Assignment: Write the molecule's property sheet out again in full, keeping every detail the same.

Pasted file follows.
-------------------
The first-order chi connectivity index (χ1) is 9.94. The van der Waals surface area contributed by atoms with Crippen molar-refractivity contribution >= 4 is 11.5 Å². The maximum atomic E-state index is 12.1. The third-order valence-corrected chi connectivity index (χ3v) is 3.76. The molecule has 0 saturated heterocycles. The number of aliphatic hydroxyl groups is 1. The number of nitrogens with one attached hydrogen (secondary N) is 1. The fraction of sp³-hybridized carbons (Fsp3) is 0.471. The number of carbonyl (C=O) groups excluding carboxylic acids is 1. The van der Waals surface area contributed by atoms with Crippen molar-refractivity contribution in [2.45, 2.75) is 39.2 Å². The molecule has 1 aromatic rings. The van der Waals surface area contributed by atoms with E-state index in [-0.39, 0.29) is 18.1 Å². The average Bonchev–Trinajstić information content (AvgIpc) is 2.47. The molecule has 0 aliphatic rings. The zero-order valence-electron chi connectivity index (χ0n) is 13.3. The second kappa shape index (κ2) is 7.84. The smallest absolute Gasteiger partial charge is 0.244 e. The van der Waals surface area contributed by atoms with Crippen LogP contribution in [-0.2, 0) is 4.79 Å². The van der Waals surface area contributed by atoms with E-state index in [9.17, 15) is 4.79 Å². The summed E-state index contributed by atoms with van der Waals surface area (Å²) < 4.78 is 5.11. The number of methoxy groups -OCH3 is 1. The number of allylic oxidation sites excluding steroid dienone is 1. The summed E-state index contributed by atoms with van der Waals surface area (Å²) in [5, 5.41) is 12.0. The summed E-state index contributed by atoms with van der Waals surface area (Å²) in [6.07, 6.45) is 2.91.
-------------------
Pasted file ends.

The first-order chi connectivity index (χ1) is 9.94. The van der Waals surface area contributed by atoms with Crippen molar-refractivity contribution >= 4 is 11.5 Å². The maximum atomic E-state index is 12.1. The third-order valence-corrected chi connectivity index (χ3v) is 3.76. The molecule has 0 saturated heterocycles. The number of aliphatic hydroxyl groups is 1. The number of nitrogens with one attached hydrogen (secondary N) is 1. The fraction of sp³-hybridized carbons (Fsp3) is 0.471. The number of carbonyl (C=O) groups excluding carboxylic acids is 1. The van der Waals surface area contributed by atoms with Crippen molar-refractivity contribution in [2.45, 2.75) is 39.2 Å². The molecule has 1 aromatic rings. The van der Waals surface area contributed by atoms with E-state index in [-0.39, 0.29) is 18.1 Å². The average Bonchev–Trinajstić information content (AvgIpc) is 2.47. The molecule has 0 aliphatic rings. The zero-order valence-electron chi connectivity index (χ0n) is 13.3. The second kappa shape index (κ2) is 7.84. The smallest absolute Gasteiger partial charge is 0.244 e. The van der Waals surface area contributed by atoms with Crippen LogP contribution in [-0.2, 0) is 4.79 Å². The van der Waals surface area contributed by atoms with E-state index in [9.17, 15) is 4.79 Å². The summed E-state index contributed by atoms with van der Waals surface area (Å²) < 4.78 is 5.11. The number of methoxy groups -OCH3 is 1. The number of allylic oxidation sites excluding steroid dienone is 1. The summed E-state index contributed by atoms with van der Waals surface area (Å²) in [5, 5.41) is 12.0. The summed E-state index contributed by atoms with van der Waals surface area (Å²) in [6.07, 6.45) is 2.91.